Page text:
Orlando, FL--CAD and finite element analysis were critical to the Navy's integration of the LANTIRN (Low Altitude Navigation and Targeting for Night) system onto the F-14. Software enabled engineers at Lockheed Martin to retrofit a version of the system, used on the F-15E and F-16C and D fighters, to the F-14.
The original LANTIRN, a two-pod navigation and targeting system, allows fighter pilots to operate in daylight or in total darkness, and at altitudes beneath enemy radar detection for precision attack. For the F-14 system, engineers decided to use only the targeting pod.
The new pod design features a fully stabilized FLIR (Forward Looking InfraRed) imaging system for navigation and target recognition and a laser designator to guide smart weapons (see figure). Engineers also wanted to incorporate a related satellite positioning and Inertial Navigation System (GPS/INS) into the pod without rearranging existing components or interfering with installed wiring.
To accomplish this, they turned to engineering software packages--Pro/ENGINEER(reg) 3D modeling from Parametric Technology Corp. (PTC; Waltham, MA); I-DEAS(TM) Master Series by SDRC (Cincinnati) for most of the detailed modeling; and the Micro Cadam(TM) 2D design package from MICROCADAM (Los Angeles) to produce supporting documentation.
Subcontractor Litton supplied CAD drawings of its GPS/INS systems to engineers at prime contractor Lockheed Martin. These include the Inertial Targeting System, which consists of two units--the Inertial Measurement Unit (IMU), for measuring rates and attitude of the aircraft, and the processor. From these, engineers confirmed if the units would fit into the pod in accordance with clearance specifications.
"The only critical area of concern was mounting the IMU into the pod," says Ian Dyer, Lockheed Martin project engineer for the F-14 LANTIRN program. He adds, there were tight tolerances to adhere to because all pod "pointing" functions are referenced back to the IMU and, in turn, supplied to the pilot. "If any of that is wrong," says Dyer, "information to the pilot would be wrong." Pro/ENGINEER let engineers accurately position the IMU in respect to what the pilot sees. According to Dyer, the software halved the design-process time compared to making a metal mock-up of the unit.
In addition, engineers used I-DEAS Master Series finite-element modeling software for safety-of-flight analysis and stress modeling. They modeled the stresses based on existing airframe information and used flight data to make design iterations. "Taking the recorded data and applying it to the models allowed us to validate and certify that the pod could survive the environment," says Dyer. When design and testing was complete, Lockheed Martin engineers used the Micro Cadam 2D design package to produce documentation for construction approval.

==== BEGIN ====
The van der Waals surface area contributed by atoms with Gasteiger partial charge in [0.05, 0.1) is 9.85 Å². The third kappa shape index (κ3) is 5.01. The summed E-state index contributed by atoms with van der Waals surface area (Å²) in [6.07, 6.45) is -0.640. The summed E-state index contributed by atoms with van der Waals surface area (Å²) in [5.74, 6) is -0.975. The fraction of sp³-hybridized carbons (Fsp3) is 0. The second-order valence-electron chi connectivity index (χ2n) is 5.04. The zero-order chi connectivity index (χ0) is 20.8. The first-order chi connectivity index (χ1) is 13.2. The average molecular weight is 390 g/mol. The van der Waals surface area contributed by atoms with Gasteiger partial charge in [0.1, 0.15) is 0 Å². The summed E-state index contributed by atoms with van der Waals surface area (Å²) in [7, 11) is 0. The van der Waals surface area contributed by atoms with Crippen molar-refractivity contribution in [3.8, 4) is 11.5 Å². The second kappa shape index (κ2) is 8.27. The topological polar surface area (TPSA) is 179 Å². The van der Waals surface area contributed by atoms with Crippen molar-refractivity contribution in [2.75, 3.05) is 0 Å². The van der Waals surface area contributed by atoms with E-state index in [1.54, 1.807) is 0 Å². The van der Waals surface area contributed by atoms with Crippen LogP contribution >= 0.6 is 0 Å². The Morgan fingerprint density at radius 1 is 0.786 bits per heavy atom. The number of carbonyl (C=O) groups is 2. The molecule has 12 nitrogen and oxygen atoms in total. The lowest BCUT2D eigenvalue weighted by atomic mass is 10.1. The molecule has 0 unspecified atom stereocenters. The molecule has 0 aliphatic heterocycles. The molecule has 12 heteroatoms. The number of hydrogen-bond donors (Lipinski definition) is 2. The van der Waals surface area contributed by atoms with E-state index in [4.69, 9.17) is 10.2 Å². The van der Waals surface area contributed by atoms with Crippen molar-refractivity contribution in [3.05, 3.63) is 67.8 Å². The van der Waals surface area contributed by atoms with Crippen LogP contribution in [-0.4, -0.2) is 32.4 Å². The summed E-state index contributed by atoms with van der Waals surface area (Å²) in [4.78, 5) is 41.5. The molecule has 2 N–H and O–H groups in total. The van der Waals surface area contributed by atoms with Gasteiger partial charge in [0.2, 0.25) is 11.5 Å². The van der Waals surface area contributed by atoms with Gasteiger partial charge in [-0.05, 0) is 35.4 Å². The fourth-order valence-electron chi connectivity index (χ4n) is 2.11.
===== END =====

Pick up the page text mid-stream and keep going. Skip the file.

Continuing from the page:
Incorporating the system onto the aircraft did not require operating software changes. As a result, engineers were able to speed integration time and decrease cost. "The aircraft doesn't really know it's carrying the pod," says Dyer.
"Integrating the targeting pod allows the pilot and backseat Radar Intercept Operator (RIO) to recognize, track, and deliver ordnance on a specific target," says Jerry Garman, Lockheed Martin program director for the LANTIRN F-14 program. "There is no navigation pod, but the FLIR provides situation-awareness and the GPS/INS provides an accurate navigation capability."
The GPS/INS provides aircraft status and location data. For example, navigational waypoints loaded into the system's monitor are translated by the GPS/INS system into directions to the target. These are provided to the RIO and pilot on high-resolution displays.
Launching with LANTIRN. "I believe the LANTIRN has given the F-14 a new life," says Gary Kessler, program manager for the Navy. He notes that "with the scenario in the Gulf War being primarily air-to-ground combat, the F-14 could never really be a player until LANTIRN was installed."
Lockheed Martin is looking to incorporate components such as an improved laser that can be used at 40,000 ft altitude and a laser spot tracker into LANTIRN systems. "The whole purpose of this product improvement of course is to take advantage of the technologies as they evolve and have application to our system, to maintain the state-of-the-art of our pod," says Garman.
"I think we've broken the ice here," comments Dyer. "In fact, one thing that has come out of this is that other companies are being asked why they can't integrate the same way the LANTIRN program did on the F-14. This program has set a standard that this can be done."